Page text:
The BI (experimental arm) based on motivational interviewing, consisted of two sessions separated by a 3- to 5-day gap. In session 1, lasting 45 minutes, feedback was given regarding the harmful consequences of drinking, establishing clear links between alcohol consumption and the consequences while emphasizing the patient's personal responsibility to change, and facilitating self-efficacy and optimism. Before the session ended, alternatives to drinking were explored. Session 2, lasting 45 minutes, consisted of discussing alternative activities and highs, evaluation of high-risk situations and implementation of alternative highs and coping in the subsequent period. For the study to be culture specific, a reduction in stress on personal responsibility was included. The details of the intervention are available in Brief Intervention: A Manual for Practice (Pal et al., 2005).
SA (Control arm) consisted of a 5-minute session that was carried out in a face-to-face setting and involved empathic expression of concern based on consequences, with an advice to cut down or stop alcohol use. Any additional query was handled in a separate session outside the therapy and in no case was BI attempted.
SPSS 11.0 (SPSS, 2001) was used for analysis. Comparisons between the two intervention groups were made using the students t-test and by Generalized Linear Model Repeated Measures 2 × 3 Analysis of Variance (ANOVA) for comparing observations across the three contact periods to demonstrate a treatment intervention × time interaction. Appropriate corrections (Huynh Feldt or Greenhouse Geisser) were applied when the sphericity assumption was not met (Field, 2005). Records with incomplete (3 at 1 month and 4 at 3 months) information were not included in the analysis.
A total of 90 subjects with 45 subjects in each intervention arm were included in the study. The mean age for the whole sample was 29.7 years (SD 9.89) and there was no difference in the age and the number of years at school between the two intervention categories. The majority of subjects (67.7%) were married and there was no difference in marital status between the two groups. The mean age at starting daily use of alcohol was 20.16 years (SD 7.01) and the range was 14 to 62 years.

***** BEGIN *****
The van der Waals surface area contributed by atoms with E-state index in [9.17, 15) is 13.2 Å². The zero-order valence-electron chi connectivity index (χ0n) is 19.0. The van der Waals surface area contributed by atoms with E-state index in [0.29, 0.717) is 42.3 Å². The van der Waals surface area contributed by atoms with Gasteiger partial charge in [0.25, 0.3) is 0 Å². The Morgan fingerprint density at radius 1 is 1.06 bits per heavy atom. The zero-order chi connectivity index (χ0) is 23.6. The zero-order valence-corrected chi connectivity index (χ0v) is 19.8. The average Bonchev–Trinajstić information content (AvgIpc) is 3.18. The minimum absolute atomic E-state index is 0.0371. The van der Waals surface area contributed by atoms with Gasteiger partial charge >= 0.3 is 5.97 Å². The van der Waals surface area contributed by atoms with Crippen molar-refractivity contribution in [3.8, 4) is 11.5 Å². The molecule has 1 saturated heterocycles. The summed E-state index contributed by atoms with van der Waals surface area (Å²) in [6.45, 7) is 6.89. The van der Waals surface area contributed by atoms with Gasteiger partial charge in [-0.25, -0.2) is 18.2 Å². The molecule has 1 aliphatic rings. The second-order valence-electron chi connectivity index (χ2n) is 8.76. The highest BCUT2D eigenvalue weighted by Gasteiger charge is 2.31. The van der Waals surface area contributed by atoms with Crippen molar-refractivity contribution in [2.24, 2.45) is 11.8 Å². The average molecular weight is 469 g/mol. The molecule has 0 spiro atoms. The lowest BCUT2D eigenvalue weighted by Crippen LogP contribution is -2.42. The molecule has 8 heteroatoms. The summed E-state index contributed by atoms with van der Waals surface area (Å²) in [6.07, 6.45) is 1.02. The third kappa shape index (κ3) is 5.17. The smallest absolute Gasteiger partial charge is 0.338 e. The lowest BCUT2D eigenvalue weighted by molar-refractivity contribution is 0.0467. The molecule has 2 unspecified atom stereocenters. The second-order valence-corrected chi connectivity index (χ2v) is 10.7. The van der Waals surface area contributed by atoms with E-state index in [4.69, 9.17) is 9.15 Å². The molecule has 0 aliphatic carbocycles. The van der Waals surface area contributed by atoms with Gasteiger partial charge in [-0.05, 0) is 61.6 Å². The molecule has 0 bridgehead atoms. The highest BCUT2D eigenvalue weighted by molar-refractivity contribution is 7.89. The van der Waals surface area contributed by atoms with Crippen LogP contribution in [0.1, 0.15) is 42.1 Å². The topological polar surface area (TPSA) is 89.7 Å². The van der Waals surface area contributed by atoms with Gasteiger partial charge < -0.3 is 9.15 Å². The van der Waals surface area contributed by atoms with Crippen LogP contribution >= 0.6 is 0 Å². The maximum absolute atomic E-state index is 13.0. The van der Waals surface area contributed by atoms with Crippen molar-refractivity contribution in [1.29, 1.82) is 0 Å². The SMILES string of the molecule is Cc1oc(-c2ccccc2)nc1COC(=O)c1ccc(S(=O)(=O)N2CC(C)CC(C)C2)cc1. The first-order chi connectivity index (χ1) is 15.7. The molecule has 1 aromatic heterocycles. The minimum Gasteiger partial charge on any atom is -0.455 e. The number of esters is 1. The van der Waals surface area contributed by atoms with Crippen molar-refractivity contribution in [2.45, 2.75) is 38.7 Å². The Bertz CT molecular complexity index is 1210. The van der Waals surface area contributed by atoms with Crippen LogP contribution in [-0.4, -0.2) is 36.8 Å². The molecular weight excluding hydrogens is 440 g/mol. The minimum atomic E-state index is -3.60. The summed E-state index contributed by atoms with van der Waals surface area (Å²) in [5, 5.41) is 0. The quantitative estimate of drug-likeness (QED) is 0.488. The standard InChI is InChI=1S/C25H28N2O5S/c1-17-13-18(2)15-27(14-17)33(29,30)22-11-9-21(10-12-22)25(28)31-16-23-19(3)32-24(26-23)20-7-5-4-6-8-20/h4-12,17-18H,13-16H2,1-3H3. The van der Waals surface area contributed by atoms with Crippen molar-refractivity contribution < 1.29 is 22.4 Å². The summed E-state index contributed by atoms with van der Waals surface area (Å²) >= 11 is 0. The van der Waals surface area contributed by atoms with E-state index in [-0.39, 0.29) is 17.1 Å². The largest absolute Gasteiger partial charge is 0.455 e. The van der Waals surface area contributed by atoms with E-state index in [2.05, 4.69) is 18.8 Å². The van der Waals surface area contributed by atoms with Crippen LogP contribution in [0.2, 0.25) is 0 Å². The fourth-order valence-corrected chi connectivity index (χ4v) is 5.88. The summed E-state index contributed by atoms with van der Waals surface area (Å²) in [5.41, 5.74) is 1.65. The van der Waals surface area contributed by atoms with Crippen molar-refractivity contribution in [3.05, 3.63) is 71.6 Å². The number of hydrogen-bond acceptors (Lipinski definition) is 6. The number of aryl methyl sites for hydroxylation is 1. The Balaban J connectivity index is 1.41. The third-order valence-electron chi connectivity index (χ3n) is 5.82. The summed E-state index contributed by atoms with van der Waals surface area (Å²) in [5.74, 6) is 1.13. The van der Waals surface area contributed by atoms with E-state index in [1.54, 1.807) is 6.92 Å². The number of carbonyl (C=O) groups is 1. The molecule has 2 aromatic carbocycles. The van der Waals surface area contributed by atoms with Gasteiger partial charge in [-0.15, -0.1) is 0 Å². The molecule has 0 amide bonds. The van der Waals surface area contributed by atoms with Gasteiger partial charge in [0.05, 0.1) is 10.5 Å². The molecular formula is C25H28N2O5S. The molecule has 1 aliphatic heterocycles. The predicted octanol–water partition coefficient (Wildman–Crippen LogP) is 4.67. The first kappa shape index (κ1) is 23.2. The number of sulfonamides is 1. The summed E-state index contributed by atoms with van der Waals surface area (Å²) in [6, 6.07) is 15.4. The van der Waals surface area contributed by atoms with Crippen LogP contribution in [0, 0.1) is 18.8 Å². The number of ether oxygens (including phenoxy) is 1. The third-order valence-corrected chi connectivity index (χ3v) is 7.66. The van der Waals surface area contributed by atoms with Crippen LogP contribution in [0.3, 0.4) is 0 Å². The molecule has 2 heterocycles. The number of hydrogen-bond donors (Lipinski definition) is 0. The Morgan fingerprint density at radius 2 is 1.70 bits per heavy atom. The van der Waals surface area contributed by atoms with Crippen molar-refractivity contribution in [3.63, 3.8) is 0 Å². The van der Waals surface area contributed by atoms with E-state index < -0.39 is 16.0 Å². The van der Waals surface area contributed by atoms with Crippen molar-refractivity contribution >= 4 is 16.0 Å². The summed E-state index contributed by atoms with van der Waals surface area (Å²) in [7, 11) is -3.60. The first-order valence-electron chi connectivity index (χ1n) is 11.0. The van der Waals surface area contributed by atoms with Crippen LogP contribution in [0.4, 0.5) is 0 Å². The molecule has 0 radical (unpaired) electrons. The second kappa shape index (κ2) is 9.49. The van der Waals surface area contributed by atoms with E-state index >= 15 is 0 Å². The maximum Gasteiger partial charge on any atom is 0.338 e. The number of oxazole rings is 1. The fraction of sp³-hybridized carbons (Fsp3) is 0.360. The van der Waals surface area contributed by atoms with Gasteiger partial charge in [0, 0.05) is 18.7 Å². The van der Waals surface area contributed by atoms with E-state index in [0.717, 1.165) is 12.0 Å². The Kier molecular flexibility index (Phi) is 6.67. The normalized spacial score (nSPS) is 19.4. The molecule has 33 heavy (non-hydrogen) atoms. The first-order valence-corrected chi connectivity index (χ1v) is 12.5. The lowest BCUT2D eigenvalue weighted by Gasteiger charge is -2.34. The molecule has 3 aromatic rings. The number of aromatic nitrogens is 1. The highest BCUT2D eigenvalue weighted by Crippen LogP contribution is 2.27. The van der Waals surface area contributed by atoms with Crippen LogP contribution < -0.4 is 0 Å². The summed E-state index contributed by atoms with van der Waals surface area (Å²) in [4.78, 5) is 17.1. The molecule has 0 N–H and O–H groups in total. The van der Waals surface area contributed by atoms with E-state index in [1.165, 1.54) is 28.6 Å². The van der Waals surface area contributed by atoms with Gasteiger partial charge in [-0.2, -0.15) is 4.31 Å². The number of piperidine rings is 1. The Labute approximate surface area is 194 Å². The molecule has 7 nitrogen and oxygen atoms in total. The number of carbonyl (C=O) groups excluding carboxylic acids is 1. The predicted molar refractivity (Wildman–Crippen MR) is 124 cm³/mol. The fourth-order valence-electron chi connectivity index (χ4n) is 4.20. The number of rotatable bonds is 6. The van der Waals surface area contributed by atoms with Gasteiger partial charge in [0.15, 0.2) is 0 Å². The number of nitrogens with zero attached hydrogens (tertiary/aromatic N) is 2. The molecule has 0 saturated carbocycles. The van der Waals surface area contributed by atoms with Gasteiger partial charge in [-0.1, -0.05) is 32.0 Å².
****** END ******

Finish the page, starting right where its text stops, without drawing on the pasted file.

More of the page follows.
At baseline, there was no significant difference between the two interventions on the age at daily use, days per month alcohol used, average amount, heaviest consumption in a day or amount of alcohol used in the last episode prior to inclusion. However, there was a significant difference between the two groups with the subjects in the BI group having initiated alcohol use at a later age (F = 5.51, P = 0.021). There was no significant difference between the two groups on the baseline ASI parameters, the AUDIT scores, physical, psychological, social & environmental domains of WHOQOL and in the number of individuals in the stage of change across the two intervention arms. There were 17 (37.78%) subjects in pre-contemplation and 21(26.67%) subjects in the contemplation stages in the BI group at baseline as compared to 6 (13.33%) and 32 (66.67%) subjects in the pre-contemplation and contemplation stages in the SA group. The numbers in the action stage were the same at 7 (15.56%) in both the groups at baseline. There were more subjects in the contemplation stage in SA as compared to BI (χ2 = 7.54, df = 2, P = 0.023).
At follow-up, 87 (96.7%) subjects were available for the first follow-up at 1 month and 86 (95.6%) subjects for the second follow-up at 3 months. The mean number of days to first follow-up was 40.81(SD 19.37) and the mean number of days to second follow-up was 99.27(SD 13.27). There was no significant difference between the days to follow-up in the two intervention arms.
There was significant change in the composite ASI between baseline and first follow-up (t = 10.58, df = 62, P = 0.000) and baseline and second follow-up (t = 6.87, df = 64, P = 0.000) but not between first and second follow-ups (t = 0.89, df = 61, P = 0.39) for the group as a whole. There was significant change between the baseline and first follow-up (t = 11.45, df = 33 P = 0.000), first and second follow-up (t = 3.30, df = 33, P = 0.002) and between baseline and second follow-up in the BI group (t = 3.19, df = 31, P = 0.003). In the SA group though, a similar pattern of change between baseline and first follow-up (t = 5.59, df = 28, P = 0.000) was noticed, though the change between the first and the second follow-up was not significant (t = 1.60, df = 29, P = 0.12).